Cell-enabled Nexus 7 tablets finally get access to Android Lollipop

After Android 5.0 Lollipop debuted with the Nexus 6 and Nexus 9 last fall, Google was quick to start making Lollipop updates available for most of the rest of the Nexus family. We saw phones and tablets alike graduate from KitKat to Android 5.0, then 5.0.1, and most recently, a few select models have been graced with Android 5.0.2. And while that was great, not every Nexus device was so quick to join the Lollipop party: despite Google making numerous Lollipop updates available for its WiFi-only tablets, neither the 2012 nor 2013 cell-enabled Nexus 7 had seen similar updates for themselves. Today, Google finally starts bringing these two models into the fold, releasing Android 5.0.2 factory images for the pair.

That’s right: the two cellular-capable Nexus 7 tablets are skipping right past 5.0 and 5.0.1 to catch up with their WiFi-only brothers at 5.0.2. Downloads to each are available through the source link below, ready to be flashed as soon as you unlock your bootloader.

For now, that’s all we have; presumably, users will start seeing availability of over-the-air updates in the days to come, but we haven’t heard any reports of those just yet. And as soon as those start going out, it’s only a matter of time before someone grabs the update links and the OTA ZIPs becomes available for convenient manual installation.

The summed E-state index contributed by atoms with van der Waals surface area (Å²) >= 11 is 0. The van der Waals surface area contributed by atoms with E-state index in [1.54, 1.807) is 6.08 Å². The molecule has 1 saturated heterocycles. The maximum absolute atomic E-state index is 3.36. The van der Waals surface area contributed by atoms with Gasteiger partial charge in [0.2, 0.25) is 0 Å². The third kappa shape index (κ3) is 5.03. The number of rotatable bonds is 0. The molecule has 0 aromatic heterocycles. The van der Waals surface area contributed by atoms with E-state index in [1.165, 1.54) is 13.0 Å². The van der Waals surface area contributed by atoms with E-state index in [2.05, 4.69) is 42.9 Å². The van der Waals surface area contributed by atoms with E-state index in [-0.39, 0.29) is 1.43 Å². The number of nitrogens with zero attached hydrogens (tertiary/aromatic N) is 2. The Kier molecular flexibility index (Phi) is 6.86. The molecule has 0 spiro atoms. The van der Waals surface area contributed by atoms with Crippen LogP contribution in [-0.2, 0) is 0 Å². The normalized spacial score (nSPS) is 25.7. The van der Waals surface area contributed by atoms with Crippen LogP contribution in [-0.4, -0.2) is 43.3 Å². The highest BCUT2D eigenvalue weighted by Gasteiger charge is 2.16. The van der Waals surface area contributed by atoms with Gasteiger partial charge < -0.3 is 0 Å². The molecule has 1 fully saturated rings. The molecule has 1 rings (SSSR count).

We know, you cell-enabled Nexus 7 owners have been waiting long enough already, but it shouldn’t be much longer now. And there’s always the factory image option if you can’t wait, but this is still big progress all the same: you’re soon to join the full-fledged Lollipop club with the rest of your family members.

Source: Google
Via: Droid Life

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About The Author
Stephen Schenck
Stephen has been writing about electronics since 2008, which only serves to frustrate him that he waited so long to combine his love of gadgets and his degree in writing. In his spare time, he collects console and arcade game hardware, is a motorcycle enthusiast, and enjoys trapping blue crabs. Stephen's first mobile device was a 624 MHz Dell Axim X30, which he's convinced is still a viable platform. Stephen longs for a market where phones are sold independently of service, and bandwidth is cheap and plentiful; he's not holding his breath. In the meantime, he devours smartphone news and tries to sort out the juicy bits Read more about Stephen Schenck!